Many aspects of life are affected by a pandemic. Most people have little experience of an event like COVID-19 and it can be quite overwhelming when your health, social life, employment and financial situation are impacted. It is important to look after your mental health during this time. You can do this by:

  • Spending time outside during the day if possible – fresh air and daylight will help you sleep and improve your overall mood.
  • While it’s normal to feel anxious or uncertain during this time, you can seek help if these feelings start to affect your everyday functioning. There are a number of free support services, resources and mobile apps available:
  • Way2Wellness
  • Head to Health
  • Beyond Blue
  • Black Dog Institute
  • Clevertar (Available on Apple iStore or Google Play)
  • If you know children or a young people who are feeling concerned by the situation, this 6-minute video from SchoolTV can help your family feel informed.
  • Listen to the COVID-19: Fear and Anxiety SoundCloud panel discussion from Sydney Ideas (The University of Sydney)
  • Remember – stay on top of the facts, but limit your exposure to the hype!


Physical care



Although it is may be more challenging to stay fit when self-quarantining, daily exercise is critical to overall physical and mental health. You could take up running, yoga, or other home workouts. There are many free online guides and mobile apps to guide you through home workouts. Some of these include:


What if I need to see a doctor?

If you need to see a doctor, call (don’t visit) your local practice. The staff will help you decide whether you require a face-to-face consultation, or a consultation over the phone or by video (‘telehealth’).

  • Telehealth is designed to protect you, your GP and the wider community by reducing the number of people visiting GP waiting rooms, where the virus could potentially spread
  • If you have symptoms such as fever, shortness of breath, headache, cough, sore throat or muscle aches, your doctor may refer you to a Respiratory Clinic or an Emergency Department. If you need a prescription your doctor will send this directly to your local pharmacy where you can collect it, or your pharmacy may be able to deliver to your home.


Community feedback

Do you have a ‘good news’ story about your community? If so, the Community Engagement Team at SNHN would love to hear from you. Perhaps a local business is supporting the vulnerable or you know someone who is going ‘above and beyond’ to help others. Email your story and any accompanying photographs to Community@snhn.org.au

With the exception of essential workers, most people are now working from home. You may also be sharing your home office with partners, housemates or family members who are working or learning remotely.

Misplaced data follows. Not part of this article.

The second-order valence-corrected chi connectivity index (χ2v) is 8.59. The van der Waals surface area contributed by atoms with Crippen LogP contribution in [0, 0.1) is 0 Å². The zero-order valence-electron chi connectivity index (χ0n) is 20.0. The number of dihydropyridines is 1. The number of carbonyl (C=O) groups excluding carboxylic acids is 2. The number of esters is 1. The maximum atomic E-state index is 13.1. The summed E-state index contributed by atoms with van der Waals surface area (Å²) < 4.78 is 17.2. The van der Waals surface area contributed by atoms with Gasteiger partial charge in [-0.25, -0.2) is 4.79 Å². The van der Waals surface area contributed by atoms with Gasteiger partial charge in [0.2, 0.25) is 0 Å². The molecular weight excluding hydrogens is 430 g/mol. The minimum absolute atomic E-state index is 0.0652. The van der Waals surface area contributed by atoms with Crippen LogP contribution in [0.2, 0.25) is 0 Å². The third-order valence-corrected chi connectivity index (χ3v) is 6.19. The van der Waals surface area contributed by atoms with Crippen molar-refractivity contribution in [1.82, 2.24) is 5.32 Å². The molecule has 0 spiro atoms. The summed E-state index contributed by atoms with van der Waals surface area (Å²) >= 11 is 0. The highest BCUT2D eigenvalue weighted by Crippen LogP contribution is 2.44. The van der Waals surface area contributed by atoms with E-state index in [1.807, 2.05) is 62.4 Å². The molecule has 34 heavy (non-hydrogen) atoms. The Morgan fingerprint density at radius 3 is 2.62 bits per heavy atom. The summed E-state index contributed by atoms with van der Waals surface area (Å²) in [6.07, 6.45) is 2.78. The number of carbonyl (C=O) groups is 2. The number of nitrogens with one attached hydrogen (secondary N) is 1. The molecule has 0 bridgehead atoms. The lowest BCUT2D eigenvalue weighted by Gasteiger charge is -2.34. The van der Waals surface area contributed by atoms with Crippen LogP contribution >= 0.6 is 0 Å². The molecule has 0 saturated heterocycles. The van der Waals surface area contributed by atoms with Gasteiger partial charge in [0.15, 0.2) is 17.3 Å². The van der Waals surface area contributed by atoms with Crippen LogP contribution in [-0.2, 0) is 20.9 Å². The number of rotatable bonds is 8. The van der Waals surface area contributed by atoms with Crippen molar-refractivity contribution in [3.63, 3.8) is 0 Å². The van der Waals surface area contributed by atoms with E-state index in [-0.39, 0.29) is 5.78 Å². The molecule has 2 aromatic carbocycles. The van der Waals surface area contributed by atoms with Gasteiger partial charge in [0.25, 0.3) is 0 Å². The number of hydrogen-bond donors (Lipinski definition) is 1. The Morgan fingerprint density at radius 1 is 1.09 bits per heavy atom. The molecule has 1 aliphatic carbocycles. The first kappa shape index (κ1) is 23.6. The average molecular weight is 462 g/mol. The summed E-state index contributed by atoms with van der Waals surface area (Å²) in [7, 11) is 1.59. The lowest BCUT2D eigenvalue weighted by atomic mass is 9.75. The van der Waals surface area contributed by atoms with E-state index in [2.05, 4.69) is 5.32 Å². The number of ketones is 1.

For most, this will be a new way of working. Here are some suggestions on how to get the best out of your working day:

  • Maintain a routine much as possible – and make room in it for things you enjoy
  • Ensure each person has their own work station
  • Take a 2-minute stretch break every 30 minutes [app and stretch sheet]
  • Exercise at least once each day, preferably outside in the daylight
  • Eat lunch away from your workstation
  • Speak to at least one person from school, work or university each weekday by telephone or video call


Tips for home schooling


Community feedback

Do you have a ‘good news’ story about your community? If so, the Community Engagement Team at SNHN would love to hear from you. Perhaps a local business is supporting the vulnerable or you know someone who is going ‘above and beyond’ to help others. Email your story and any accompanying photographs to Community@snhn.org.au

What can we do to stay socially connected?

Social distancing doesn’t have to mean social isolation.

Job Loss

With many businesses having to close their doors lots of people are facing unemployment. The stress and uncertainty of losing a job can weigh heavily on individual conscience and  on relationships. Consider the following to support friends and family in this situation:

  • Acknowledge the person’s concerns
  • “Suggest looking into the new Australian Government financial supports for those who’ve lost employment resulting from the COVID-19 measures. These include freezing mortgage repayments and changes to Newstart allowance through Centrelink. Find out more here.
  • Encourage them to keep their body and mind active. It is important to find new hobbies and exercise to alleviate stress and anxiety.

Community feedback

Do you have a ‘good news’ story about your community? If so, the Community Engagement Team at SNHN would love to hear from you. Perhaps a local business is supporting the vulnerable or you know someone who is going ‘above and beyond’ to help others. Email your story and any accompanying photographs to Community@snhn.org.au